Coal-fired plants project retirement plan
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Coal-fired plants project retirement plan

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Published by Tennessee Valley Authority, Office of Power, Engineering and Planning Support Staff in [Chattanooga, Tenn.?] .
Written in English


  • Coal-fired power plants -- Tennessee River Region

Book details:

Edition Notes

Other titlesProject retirement plan
Statementprepared by Ram L. Bashambu
ContributionsTennessee Valley Authority. Office of Power. Engineering and Planning Support Staff
The Physical Object
Paginationiii, 137 p. :
Number of Pages137
ID Numbers
Open LibraryOL14949074M

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  Current trends in the electric power market put many coal-fired generators in the United States at risk for retirement. In the Annual Energy Outlook (AEO) Reference case, 49 gigawatts of coal-fired capacity are retired through , representing roughly one-sixth of the existing coal capacity in the U.S. and less than 5% of total electricity generation nationwide.   DTE Energy plans to retire two coal plants in Michigan in , a year ahead of schedule. Besides steadily eliminating coal from its generation fleet, the Detroit-based energy company is investing $2 billion in renewables over the next five years.   The first Policy Study in this series, “How the Premature Retirement of Coal-Fired Power Plants Affects Energy Reliability, Affordability,” describes how the reliability and affordability of the U.S. electricity supply are jeopardized by the retirement of coal-fired power plants. The study offers South Australia and California as case. remaining on utilities’ books. Typically, these “plants in service” and related accounts still hold significant value because of on-going investment to keep them running, particularly where fossil plants are retired earlier than their planned retirement dates. The remaining book value ofFile Size: KB.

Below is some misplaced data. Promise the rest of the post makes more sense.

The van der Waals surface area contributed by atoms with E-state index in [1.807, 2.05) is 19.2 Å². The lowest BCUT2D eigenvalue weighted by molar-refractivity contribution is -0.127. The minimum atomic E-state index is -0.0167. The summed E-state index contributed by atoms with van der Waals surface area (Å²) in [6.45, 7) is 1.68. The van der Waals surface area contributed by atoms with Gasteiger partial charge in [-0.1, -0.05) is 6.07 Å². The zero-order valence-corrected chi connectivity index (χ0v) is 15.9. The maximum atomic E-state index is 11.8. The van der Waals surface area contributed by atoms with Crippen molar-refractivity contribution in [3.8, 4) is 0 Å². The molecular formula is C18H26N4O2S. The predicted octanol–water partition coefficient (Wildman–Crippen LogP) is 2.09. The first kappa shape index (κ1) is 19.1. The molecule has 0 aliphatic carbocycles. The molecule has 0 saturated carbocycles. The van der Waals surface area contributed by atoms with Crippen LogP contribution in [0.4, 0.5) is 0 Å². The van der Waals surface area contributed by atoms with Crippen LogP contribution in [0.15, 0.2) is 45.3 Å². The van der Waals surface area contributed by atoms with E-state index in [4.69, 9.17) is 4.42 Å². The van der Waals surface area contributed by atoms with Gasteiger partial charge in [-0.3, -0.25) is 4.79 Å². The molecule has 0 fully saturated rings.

This page was last edited on 15 January , at Content is available under Creative Commons Attribution-NonCommercial-ShareAlike. SourceWatch is a project of the Center for Media and Democracy (CMD). Retirement of Coal-Fired Electric Generating Units J ACCCE has closely tracked the retirement of coal-fired electric generating units (“coal retirements”) for the past six years. We summarize coal retirements on a quarterly basis and share the information widely. The retirement File Size: KB. plants recently retired and planned for retirement. We then present data on the age of plants that have recently retired or that have plans to retire. We also review the characteristics of plants that recently retired or plan to retire vs. those that continue to operate, focusing on plant .   The Reason for Coal Plant Retirements. By Paul Bailey – President & CEO. Retirement of Coal-Fired Electric Generating Units as of Febru [v] Northern Indiana Public Service Company, Integrated Resource Plan, November 1,

  Nonprofit sees the retirement of coal-fired power plants accelerating. by Jack Money. Published: Fri, November 9, AM. The AES Shady Point LLC coal plant is located in Le Flore County. [The Oklahoman Archives]. In , Portland General Electric announced the retirement of the Boardman coal plant by In , Washington passed legislation retiring the Centralia coal plant by Utility decisions on retirements at Colstrip and Valmy plants followed later. And that's just in the Northwest.   Labor says ageing coal-fired power stations need 'orderly' retirement plan. This article is more than 3 years old. Opposition says Turnbull government must not fund new coal-fired power plants. of 40GW of coal-fired capacity, nearly 15% of the country’s existing coal-fired capacity, will be retired by However, if the Environmental Protection Agency’s (EPA) Clean Power Plan (CPP) is upheld by the U.S. Supreme Court, the EIA has projected that an additional 50GW of coal-fired capacity will be retired by